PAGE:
An 11-year-old white girl with mixed dentition sought the stomatology outpatient clinic of our institution complaining of pain. The gums around permanent maxillary right and left incisors were compromised, including a purulent discharge and severe tooth mobility (Figure 1). During anamnesis, there was no mentioning or suspicion of systemic and/or hereditary diseases, deleterious habits, or local injury.

Figure 1: Initial clinical findings and elastic artifact.

Radiography revealed severe vertical bone loss in both upper incisors (Figure 2), which did not respond to electric or thermal pulp vitality tests. The diagnosis of an odontogenic abscess was ruled out due to the absence of trauma or caries in the teeth involved. However, the single location of the condition, its absence in posterior quadrants of the maxilla and/or mandible, its exudative appearance, and the radiographic demonstration of bone destruction were similar to the findings seen in Langerhans cell disease.

Figure 2: Initial radiographic findings.

To our surprise, an elastic band involving the midportion of the roots of the two central incisors was found during biopsy (Figure 3). When asked about the presence of the elastic band, the patient responded that she had obtained the band from the hair of her doll and had placed it around her teeth because a dentist had treated a friend with diastema in the same region using an elastic band.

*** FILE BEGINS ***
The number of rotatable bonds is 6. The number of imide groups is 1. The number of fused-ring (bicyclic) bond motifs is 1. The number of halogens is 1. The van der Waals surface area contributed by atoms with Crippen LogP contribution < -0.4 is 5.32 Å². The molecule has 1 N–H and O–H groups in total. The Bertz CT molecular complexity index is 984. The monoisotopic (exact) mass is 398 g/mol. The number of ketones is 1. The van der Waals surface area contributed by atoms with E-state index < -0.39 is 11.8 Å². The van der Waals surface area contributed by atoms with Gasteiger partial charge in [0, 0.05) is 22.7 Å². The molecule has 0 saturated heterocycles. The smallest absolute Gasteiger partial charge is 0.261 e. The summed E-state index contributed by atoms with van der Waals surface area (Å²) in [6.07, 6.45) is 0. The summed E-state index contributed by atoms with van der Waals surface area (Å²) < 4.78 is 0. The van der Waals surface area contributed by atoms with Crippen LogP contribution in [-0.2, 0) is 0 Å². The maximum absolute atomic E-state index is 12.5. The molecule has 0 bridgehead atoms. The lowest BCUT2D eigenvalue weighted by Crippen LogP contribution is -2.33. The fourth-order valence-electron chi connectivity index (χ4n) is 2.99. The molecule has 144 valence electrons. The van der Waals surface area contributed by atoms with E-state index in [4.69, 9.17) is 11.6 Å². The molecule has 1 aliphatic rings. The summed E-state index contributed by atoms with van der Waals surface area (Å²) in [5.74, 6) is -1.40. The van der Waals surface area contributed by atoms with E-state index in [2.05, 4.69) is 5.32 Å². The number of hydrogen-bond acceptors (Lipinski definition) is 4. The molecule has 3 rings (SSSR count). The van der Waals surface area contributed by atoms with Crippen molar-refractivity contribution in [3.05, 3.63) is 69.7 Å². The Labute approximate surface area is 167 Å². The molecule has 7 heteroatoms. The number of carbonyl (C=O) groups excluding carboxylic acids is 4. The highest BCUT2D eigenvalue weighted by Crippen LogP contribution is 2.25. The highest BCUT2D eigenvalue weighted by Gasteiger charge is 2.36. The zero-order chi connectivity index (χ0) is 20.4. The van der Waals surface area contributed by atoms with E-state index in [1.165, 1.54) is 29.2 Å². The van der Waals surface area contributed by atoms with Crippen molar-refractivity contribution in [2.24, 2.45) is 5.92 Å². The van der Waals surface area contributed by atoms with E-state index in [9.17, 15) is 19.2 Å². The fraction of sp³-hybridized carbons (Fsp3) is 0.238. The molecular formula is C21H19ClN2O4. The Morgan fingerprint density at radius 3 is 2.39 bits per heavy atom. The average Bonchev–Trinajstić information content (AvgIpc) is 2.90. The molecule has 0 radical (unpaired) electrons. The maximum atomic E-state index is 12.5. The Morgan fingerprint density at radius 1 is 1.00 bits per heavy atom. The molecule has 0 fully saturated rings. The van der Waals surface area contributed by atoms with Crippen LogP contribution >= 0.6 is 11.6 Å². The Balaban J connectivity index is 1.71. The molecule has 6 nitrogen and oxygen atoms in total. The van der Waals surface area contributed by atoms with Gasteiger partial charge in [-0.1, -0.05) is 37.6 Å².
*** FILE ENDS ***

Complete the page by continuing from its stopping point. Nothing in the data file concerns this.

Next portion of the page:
Figure 3: Transoperative clinical findings.

The debris was removed and a metal wire was placed in permanent maxillary right and left incisors (Figure 4). In addition, exfoliative cytology was performed which demonstrated a large number of neutrophils, macrophages, and red blood cells, few lymphocytes, sparse pavement epithelial cells with inflammatory alterations, filamentous mucus, and cell remnants. There were no signs of malignancy. The cytological diagnosis was class II Papanicolaou compatible with an acute inflammatory process.

Figure 4: Postoperative clinical findings.

The patient was followed up by clinical and radiographic examination, but no improvement in tooth mobility was observed. Bone loss increased and internal resorption and root exposure occurred. As a consequence, permanent maxillary right and left incisors were extracted after 2 months. The patient was referred for orthodontic treatment which consisted of a removable Hawley style retainer with an expansion screw in the middle for functional and esthetic improvement.

3. Discussion

Several studies have alerted to the harmful effects of the incorrect use of orthodontic elastic bands [49]. Placement of orthodontic elastic bands around the cervical part of teeth can cause localized periodontal destruction by subgingival migration of the band and subsequent tooth loss [4]. In a literature review, Huang and Creath (1995) concluded that the direct application of an orthodontic elastic band around teeth without associated orthodontic braces to close maxillary anterior diastema is contraindicated [11].